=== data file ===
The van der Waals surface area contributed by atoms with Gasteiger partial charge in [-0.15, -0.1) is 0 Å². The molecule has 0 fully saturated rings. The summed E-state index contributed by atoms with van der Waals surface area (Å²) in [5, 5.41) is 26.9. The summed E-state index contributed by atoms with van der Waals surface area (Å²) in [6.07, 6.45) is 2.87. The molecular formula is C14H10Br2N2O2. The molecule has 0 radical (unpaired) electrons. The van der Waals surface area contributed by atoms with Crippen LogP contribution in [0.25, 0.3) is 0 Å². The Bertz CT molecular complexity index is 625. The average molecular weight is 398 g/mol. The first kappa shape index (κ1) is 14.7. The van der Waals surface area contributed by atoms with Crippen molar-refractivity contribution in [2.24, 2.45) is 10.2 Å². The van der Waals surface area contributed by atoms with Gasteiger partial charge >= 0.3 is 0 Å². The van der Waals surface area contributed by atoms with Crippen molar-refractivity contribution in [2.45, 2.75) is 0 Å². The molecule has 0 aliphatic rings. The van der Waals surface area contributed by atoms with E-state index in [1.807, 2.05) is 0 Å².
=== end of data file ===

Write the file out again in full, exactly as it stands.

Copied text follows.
The van der Waals surface area contributed by atoms with Gasteiger partial charge in [-0.15, -0.1) is 0 Å². The molecule has 0 fully saturated rings. The summed E-state index contributed by atoms with van der Waals surface area (Å²) in [5, 5.41) is 26.9. The summed E-state index contributed by atoms with van der Waals surface area (Å²) in [6.07, 6.45) is 2.87. The molecular formula is C14H10Br2N2O2. The molecule has 0 radical (unpaired) electrons. The van der Waals surface area contributed by atoms with Crippen LogP contribution in [0.25, 0.3) is 0 Å². The Bertz CT molecular complexity index is 625. The average molecular weight is 398 g/mol. The first kappa shape index (κ1) is 14.7. The van der Waals surface area contributed by atoms with Crippen molar-refractivity contribution in [2.24, 2.45) is 10.2 Å². The van der Waals surface area contributed by atoms with Gasteiger partial charge >= 0.3 is 0 Å². The van der Waals surface area contributed by atoms with Crippen molar-refractivity contribution in [2.45, 2.75) is 0 Å². The molecule has 0 aliphatic rings. The van der Waals surface area contributed by atoms with E-state index in [1.807, 2.05) is 0 Å².